Work taken place to find a resolution: I have been working with Council officers, police, Councillor Watson and Razaq, the Whalley Range Forum, Victoria Road Residents Group and members of the community who from time to time have shown interest, and some of the trustees to support a resolution for Nello James since May 2012. We have offered support and advice as to how matters can be resolved and things progressed also in liaison with the Council’s legal department but the process has been lengthy and frustrating in equal measures. The more effort we put into resolution, the more the achievement of a positive outcome became complex. Disputes were arising constantly with regards who are the trustees, who speaks for the Trust and who acts for the Trust.
In another effort to engage all parties to find resolution Trustees as per charities commission website and named individuals on the title deed were invited to attend a meeting set for 26 January 2014 at the Manley Park Playcentre. The intention of the meeting was for Council officers to make them aware of their legal responsibilities and make enquiries as to what are the plans for the Trust moving forward. The meeting would follow with a meeting of the Trustees with the Councillors and members of the Whalley Range Forum and Victoria Residents Group who are nearby the building to support with the proposed way forward. Unfortunately no apologies were received by any of the trustees and nobody attended.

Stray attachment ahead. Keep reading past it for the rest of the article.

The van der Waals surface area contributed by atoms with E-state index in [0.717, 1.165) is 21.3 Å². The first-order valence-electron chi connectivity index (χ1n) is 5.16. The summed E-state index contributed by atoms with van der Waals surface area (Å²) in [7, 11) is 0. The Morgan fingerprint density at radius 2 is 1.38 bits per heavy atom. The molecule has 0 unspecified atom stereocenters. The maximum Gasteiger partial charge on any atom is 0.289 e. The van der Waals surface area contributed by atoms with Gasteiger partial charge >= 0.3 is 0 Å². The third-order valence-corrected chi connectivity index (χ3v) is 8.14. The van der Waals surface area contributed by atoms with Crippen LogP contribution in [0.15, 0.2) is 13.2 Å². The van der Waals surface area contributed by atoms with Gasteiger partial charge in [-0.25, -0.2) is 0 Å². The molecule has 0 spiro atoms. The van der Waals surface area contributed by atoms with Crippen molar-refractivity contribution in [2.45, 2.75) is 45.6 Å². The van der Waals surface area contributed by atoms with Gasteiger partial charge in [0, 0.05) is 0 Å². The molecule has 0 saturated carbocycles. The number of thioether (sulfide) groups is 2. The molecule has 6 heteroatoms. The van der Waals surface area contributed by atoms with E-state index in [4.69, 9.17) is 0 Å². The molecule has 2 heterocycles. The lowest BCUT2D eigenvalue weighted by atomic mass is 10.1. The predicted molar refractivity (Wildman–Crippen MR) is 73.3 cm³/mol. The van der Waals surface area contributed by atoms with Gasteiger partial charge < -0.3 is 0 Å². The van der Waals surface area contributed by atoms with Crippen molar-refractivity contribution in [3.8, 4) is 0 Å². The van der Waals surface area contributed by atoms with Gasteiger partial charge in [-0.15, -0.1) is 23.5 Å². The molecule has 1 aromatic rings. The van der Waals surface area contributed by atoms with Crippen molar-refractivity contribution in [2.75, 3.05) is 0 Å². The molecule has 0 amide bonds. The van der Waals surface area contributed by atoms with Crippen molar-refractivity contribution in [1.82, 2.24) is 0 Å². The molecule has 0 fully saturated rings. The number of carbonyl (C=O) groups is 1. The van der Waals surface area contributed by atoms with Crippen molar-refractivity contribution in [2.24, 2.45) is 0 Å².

The response from the Trustees gives the Council not much room for manoeuvre, we advised the officers to inject some discipline following the legal route. The Trust has not paid business rates or the cost of boarding up the building to the Council. After another inspection of the exterior of the building to make sure it is safe, the necessary notices were served. The building has a debt and Councillors felt after spending so much officer time on the gentle approach – whoever has legal responsibility needs to act fast.
Sale of the building and land: Although the Council has made attempts to advise and support a resolution for the building and land, it has no powers to make the Trustees of the Walton Cottage Trust– like any owners of a property decide one way or another what to do with it. I personally believe that the sale is a positive result that will move us closer to a solution for the state of disrepair the building has fallen into and the blight it has brought to the residents that live nearby. We all know that there is a shortage of affordable housing in Manchester which is also exacerbated by the economic crisis. Locally there is not much land available to build homes, and the planning department has advised the agents that the building is seen as a non-designated heritage asset within a Conservation Area, therefore in the first instance they would wish to see the existing building retained as part of any scheme on the site. In the event a developer comes forward, the planning department would look for larger units on the site.
Councillors have previously been approached by parties that wanted to build a school and couple of housing associations that we have attempted to put through to the Trustees. We have passed on information about the sale after we were made aware of it to these parties. In the event a developer comes forward, some good examples of recent work approved by the planning department is the dwelling next to the Nello James centre and the new family homes on Dudley Road where Polex Hotel used to be. I really think this is an opportunity for a positive permanent resolution that will see the building and land be brought back into use.”